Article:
automatically like a virus jumping from host to host. Conservatism been intentionally promoted through the use of ideological power by those who benefit from it. The Fox network, conservative talk radio, right-wing think tanks, astro-turf protests like the tea baggers, Republican party politicians on the campaign trail, the business press, and the co-optation of mainstream television news networks are the means by which this has been done. So here is the dynamic: conservatism has spread because one side promoted their bad ideas and the other side stopped countering them in public debate. Because the Left gave up, the Right has basically won the ideological conflict; I would say that was proven already in 2002 when a million people protested the Iraq war but were completely ignored.
The only real check on the Right’s propaganda apparatus has been reality: their ideas are short-sighted, unrealistic, narrow-minded, stupid, and destructive, and sooner or later people see through the veil of ignorance and propaganda and realize something is wrong. Conservatism has collided with reality in catastrophic ways multiple times over the last dozen years: on 9/11, in Iraq, during Hurricane Katrina, in the crash of 2008. Normally during such moments, regular people usually re-orient themselves to reality, shifting to new ideas when older one have so obviously failed -- even common people do this regularly in their personal lives, and they are amenable to doing so in political life too. But their ability to shift is limited unless there are other, more empirical, more sensible, and more moral ideas available for them to move to. Simply put, an alternative vision must be laying in wait for a society to change its course. What if there is none? Well, we are witnessing that right now: the result is moral, economic, and imperial drift as the powers-that-be continue to aggrandize more privileges to themselves even as the world falls apart around them. They will keep sipping wine and listening to the violins as the Titanic sinks. That’s why it is so important for the Left, including establishment centrist liberals, to show political courage, get over their fear of being labeled as radicals, pick up the ideological banner, and engage in a real debate over principles. The more that alternative ideas can be gotten out there, the better position we will be in to win people to them, during normal times and during crisis times. That’s just obvious: for people to be persuaded by your ideas, you have to argue for them. That’s the definition of “persuade.” There’s no winning otherwise, and if we don’t win then humanity will sink into an environmentally benighted age of ignorance and darkness.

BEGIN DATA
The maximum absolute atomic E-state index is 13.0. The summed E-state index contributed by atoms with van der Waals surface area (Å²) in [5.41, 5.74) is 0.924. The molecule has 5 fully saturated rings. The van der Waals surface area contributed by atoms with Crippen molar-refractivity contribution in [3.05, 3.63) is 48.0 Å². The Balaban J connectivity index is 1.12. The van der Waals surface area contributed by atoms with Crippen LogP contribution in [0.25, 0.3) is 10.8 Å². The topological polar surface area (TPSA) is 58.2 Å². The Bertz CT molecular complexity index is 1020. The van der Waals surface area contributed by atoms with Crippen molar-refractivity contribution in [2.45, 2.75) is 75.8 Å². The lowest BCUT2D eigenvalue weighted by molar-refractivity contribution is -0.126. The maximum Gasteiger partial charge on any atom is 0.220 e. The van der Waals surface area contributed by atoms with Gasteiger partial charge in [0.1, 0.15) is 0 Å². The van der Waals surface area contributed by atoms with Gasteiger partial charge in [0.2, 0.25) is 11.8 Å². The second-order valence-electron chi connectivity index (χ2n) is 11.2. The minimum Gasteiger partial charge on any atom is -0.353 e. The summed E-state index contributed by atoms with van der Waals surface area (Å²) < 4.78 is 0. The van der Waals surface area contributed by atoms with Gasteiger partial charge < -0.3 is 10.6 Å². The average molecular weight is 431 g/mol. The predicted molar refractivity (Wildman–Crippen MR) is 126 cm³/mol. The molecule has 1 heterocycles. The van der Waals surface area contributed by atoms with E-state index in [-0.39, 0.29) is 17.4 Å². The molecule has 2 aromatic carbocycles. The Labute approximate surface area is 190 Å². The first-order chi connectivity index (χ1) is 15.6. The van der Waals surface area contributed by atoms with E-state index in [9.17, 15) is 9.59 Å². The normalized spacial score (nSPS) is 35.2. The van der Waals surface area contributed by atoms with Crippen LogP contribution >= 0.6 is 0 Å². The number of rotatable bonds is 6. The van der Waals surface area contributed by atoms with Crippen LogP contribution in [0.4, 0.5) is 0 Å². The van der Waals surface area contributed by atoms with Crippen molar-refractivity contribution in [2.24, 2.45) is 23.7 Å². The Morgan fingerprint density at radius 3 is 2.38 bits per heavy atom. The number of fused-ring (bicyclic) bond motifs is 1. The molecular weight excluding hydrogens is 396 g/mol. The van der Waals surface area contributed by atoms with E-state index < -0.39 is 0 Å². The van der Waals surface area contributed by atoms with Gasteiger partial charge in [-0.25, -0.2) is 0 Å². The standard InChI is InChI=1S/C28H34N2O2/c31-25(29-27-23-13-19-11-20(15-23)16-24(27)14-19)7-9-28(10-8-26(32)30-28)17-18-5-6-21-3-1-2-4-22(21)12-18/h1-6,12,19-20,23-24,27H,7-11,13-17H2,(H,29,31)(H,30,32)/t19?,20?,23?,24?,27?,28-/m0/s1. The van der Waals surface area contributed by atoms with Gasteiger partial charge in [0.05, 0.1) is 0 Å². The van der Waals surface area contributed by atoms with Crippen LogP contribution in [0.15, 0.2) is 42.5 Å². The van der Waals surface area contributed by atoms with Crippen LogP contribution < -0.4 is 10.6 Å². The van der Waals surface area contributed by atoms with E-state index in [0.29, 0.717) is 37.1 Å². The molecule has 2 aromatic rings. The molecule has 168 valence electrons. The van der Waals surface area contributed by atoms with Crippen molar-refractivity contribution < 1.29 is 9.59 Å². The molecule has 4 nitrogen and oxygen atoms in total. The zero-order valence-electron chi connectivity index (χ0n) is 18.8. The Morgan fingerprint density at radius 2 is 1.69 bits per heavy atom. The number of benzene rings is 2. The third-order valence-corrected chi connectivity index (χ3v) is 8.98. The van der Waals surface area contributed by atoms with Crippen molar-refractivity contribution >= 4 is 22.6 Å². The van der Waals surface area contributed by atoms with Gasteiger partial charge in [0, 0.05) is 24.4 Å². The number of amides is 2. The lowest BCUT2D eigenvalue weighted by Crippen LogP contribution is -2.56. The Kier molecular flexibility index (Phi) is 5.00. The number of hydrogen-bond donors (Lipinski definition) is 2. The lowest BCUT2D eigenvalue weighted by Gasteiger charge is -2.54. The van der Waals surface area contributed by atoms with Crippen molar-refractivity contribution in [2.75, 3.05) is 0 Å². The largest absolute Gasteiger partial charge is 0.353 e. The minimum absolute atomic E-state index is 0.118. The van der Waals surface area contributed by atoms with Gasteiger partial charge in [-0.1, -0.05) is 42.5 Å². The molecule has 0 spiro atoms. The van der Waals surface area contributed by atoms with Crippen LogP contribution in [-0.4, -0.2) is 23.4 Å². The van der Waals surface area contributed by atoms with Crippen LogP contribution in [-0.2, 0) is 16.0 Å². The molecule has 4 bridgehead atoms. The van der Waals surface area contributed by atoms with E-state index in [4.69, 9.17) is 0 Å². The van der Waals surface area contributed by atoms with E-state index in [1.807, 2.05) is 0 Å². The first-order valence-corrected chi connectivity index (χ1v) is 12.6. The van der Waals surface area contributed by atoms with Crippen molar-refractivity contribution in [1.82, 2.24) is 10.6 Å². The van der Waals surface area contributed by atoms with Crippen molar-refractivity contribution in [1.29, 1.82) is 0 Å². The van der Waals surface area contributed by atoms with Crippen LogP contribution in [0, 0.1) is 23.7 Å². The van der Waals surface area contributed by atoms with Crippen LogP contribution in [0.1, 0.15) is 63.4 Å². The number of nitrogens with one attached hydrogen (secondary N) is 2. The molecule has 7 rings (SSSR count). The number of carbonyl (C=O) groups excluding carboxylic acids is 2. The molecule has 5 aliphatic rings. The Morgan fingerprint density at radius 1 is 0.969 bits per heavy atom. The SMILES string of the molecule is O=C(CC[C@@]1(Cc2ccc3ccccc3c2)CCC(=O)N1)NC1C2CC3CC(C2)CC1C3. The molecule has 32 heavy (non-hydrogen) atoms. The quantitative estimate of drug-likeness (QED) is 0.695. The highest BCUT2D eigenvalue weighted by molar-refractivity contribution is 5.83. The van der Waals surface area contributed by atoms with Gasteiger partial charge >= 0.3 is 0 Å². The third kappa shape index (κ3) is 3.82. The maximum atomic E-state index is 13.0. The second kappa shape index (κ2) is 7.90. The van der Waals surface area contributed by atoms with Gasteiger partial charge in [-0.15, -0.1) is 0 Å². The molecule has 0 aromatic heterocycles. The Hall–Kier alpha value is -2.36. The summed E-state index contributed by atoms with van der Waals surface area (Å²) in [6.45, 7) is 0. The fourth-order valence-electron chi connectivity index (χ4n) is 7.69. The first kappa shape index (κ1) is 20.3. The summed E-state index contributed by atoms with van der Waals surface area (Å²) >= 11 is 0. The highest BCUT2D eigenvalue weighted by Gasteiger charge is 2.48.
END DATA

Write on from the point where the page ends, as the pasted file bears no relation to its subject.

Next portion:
In order to create a sustainable, peaceful, prosperous, fulfilling, and democratic way of life, progressives must embark on a decades-long effort using all the means available to bring about an ideological victory of the Left. Not compromise, not a run to the middle, but victory in the realm of ideas. This sounds hard, but the alternative -- probably some sort of high-tech barbarism -- is even harder. We can and must transform society if we are going to keep the world environmentally fit, economically fit, and politically fit for good human living. Furthermore, transforming society this way will give us purpose and joy! Change need not have be hard or frightening, it can be an exciting challenge.